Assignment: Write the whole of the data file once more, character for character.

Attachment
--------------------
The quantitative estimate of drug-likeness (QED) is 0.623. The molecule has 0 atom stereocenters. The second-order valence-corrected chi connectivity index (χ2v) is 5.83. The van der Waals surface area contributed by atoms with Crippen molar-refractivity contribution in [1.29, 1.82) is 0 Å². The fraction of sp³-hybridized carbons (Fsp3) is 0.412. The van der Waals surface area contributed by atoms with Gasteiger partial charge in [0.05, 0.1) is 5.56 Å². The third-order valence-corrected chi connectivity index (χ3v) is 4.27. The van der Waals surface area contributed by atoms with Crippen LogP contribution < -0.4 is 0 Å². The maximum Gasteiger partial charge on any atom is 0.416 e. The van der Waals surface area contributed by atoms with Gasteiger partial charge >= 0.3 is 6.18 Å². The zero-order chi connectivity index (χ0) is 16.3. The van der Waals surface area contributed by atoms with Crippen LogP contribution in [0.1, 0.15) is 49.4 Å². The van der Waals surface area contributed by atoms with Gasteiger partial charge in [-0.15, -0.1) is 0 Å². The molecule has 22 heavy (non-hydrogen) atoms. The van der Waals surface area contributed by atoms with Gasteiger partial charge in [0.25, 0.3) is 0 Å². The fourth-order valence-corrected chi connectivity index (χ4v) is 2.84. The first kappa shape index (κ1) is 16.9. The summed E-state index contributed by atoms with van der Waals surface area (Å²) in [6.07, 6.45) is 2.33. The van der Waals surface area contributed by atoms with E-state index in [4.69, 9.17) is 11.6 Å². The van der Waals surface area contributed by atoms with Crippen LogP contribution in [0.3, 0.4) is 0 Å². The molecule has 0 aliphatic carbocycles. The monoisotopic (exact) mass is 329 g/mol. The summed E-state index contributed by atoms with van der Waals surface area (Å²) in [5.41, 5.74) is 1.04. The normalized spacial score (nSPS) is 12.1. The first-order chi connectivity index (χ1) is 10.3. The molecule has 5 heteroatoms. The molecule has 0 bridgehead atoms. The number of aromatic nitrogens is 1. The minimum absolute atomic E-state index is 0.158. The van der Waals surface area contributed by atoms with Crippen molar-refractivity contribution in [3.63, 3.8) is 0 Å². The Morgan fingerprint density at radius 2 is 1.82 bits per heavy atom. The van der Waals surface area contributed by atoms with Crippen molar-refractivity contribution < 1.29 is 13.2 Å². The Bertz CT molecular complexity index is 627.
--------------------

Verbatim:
The quantitative estimate of drug-likeness (QED) is 0.623. The molecule has 0 atom stereocenters. The second-order valence-corrected chi connectivity index (χ2v) is 5.83. The van der Waals surface area contributed by atoms with Crippen molar-refractivity contribution in [1.29, 1.82) is 0 Å². The fraction of sp³-hybridized carbons (Fsp3) is 0.412. The van der Waals surface area contributed by atoms with Gasteiger partial charge in [0.05, 0.1) is 5.56 Å². The third-order valence-corrected chi connectivity index (χ3v) is 4.27. The van der Waals surface area contributed by atoms with Crippen LogP contribution < -0.4 is 0 Å². The maximum Gasteiger partial charge on any atom is 0.416 e. The van der Waals surface area contributed by atoms with Gasteiger partial charge >= 0.3 is 6.18 Å². The zero-order chi connectivity index (χ0) is 16.3. The van der Waals surface area contributed by atoms with Crippen LogP contribution in [0.1, 0.15) is 49.4 Å². The van der Waals surface area contributed by atoms with Gasteiger partial charge in [-0.15, -0.1) is 0 Å². The molecule has 22 heavy (non-hydrogen) atoms. The van der Waals surface area contributed by atoms with Gasteiger partial charge in [0.25, 0.3) is 0 Å². The fourth-order valence-corrected chi connectivity index (χ4v) is 2.84. The first kappa shape index (κ1) is 16.9. The summed E-state index contributed by atoms with van der Waals surface area (Å²) in [6.07, 6.45) is 2.33. The van der Waals surface area contributed by atoms with E-state index in [4.69, 9.17) is 11.6 Å². The van der Waals surface area contributed by atoms with Crippen LogP contribution in [0.3, 0.4) is 0 Å². The molecule has 0 aliphatic carbocycles. The monoisotopic (exact) mass is 329 g/mol. The summed E-state index contributed by atoms with van der Waals surface area (Å²) in [5.41, 5.74) is 1.04. The normalized spacial score (nSPS) is 12.1. The first-order chi connectivity index (χ1) is 10.3. The molecule has 5 heteroatoms. The molecule has 0 bridgehead atoms. The number of aromatic nitrogens is 1. The minimum absolute atomic E-state index is 0.158. The van der Waals surface area contributed by atoms with Crippen molar-refractivity contribution in [3.63, 3.8) is 0 Å². The Morgan fingerprint density at radius 2 is 1.82 bits per heavy atom. The van der Waals surface area contributed by atoms with Crippen molar-refractivity contribution < 1.29 is 13.2 Å². The Bertz CT molecular complexity index is 627.